"There isn't much of a place to hide right now in the equity market," said Willie Delwiche, an investment strategist at Baird.

Seeking safety, investors bought gold and government bonds. That pushed bond prices up and their yields down, ending a surge in yields that had touched off the market's current decline. But investors found more things to worry about.

There are ongoing concerns about the unresolved trade dispute between the US and China, the world's second-biggest economy.

Strong earnings reports in the coming weeks could soothe investor nerves, but negative comments from company executives about future profits could have the opposite effect. Recently a larger-than-normal number of companies have warned that their third-quarter results could be weaker than analysts expected.

The benchmark S&P 500 index rose in morning trading, but ultimately gave up 57.31 points, or 2.1 per cent, to 2,728.37, its lowest close in three months. The index has declined 6.7 per cent during its current losing streak. That's its steepest downturn since a 10-per cent drop in early February.

The Dow Jones Industrial Average lost 545.91 points, or 2.1 per cent, to 25,052.83 after falling as much as 698. The Nasdaq composite skidded 92.99 points, or 1.3 per cent, to 7,329.06. The Russell 2000 index of smaller-company stocks fell 30.03 points, or 1.9 per cent, to 1,545.38.

Thursday's losses in the US followed steep declines overseas. Markets in France, Britain and Germany fell after stocks declined sharply in Hong Kong and Japan.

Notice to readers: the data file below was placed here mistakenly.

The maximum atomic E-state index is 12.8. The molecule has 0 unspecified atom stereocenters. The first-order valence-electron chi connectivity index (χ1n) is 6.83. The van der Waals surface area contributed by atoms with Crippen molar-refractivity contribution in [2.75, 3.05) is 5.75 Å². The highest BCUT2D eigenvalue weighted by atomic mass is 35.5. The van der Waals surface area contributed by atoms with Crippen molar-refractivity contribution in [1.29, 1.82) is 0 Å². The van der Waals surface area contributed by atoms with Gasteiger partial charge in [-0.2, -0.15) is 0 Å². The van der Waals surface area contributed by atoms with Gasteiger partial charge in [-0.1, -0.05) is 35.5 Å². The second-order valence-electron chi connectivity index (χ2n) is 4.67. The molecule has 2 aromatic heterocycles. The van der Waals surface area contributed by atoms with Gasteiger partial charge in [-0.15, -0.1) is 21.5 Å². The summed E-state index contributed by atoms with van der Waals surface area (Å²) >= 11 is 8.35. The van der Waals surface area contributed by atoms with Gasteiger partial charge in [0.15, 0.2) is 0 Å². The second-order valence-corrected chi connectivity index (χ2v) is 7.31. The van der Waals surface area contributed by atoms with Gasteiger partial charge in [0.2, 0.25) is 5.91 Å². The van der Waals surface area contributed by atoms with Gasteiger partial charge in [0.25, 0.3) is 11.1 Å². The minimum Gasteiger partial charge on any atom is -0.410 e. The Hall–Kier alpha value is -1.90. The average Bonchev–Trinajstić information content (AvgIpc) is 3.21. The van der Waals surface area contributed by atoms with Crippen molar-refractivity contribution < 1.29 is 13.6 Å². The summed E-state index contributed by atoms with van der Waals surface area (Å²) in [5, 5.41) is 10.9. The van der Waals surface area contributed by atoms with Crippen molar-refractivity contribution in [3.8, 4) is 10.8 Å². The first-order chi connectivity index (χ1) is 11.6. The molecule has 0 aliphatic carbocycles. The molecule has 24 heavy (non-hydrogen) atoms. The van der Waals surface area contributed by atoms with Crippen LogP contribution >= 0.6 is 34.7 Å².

The New Zealand Stock Exchange has been reacting to global turbulence after dramatic falls on Wall St. Source: 1 NEWS


Search for crewman missing from Sealord ship off Wairarapa coast called off

The search for a crewman who went missing from a Sealord ship yesterday has been called off following deteriorating weather conditions in the area, the company said today in a statement.

The crewman, named as Patahi Rewi Hawaikirangi Kawana Jnr, 25, disappeared from the FV Otakou at mid-morning yesterday.

Sealord were today advised by Maritime New Zealand that the inclement weather contributing to the decision to call off the search at around 4pm.

Maritime New Zealand suspended their search at approximately 8pm yesterday.

Two Sealord vessels remained searching in the area until the early hours of this morning, when the weather conditions made it unsafe to continue.

Next of kin have been notified.

"Sealord is deeply saddened by this tragic event and extends their sympathy and support to the family and friends of Patahi, crew of Otakou and Sealord staff," the company said.

Sealord has begun its own internal investigation into yesterday's incident.

Sealord's Otakou
Sealord's Otakou Source: Sealord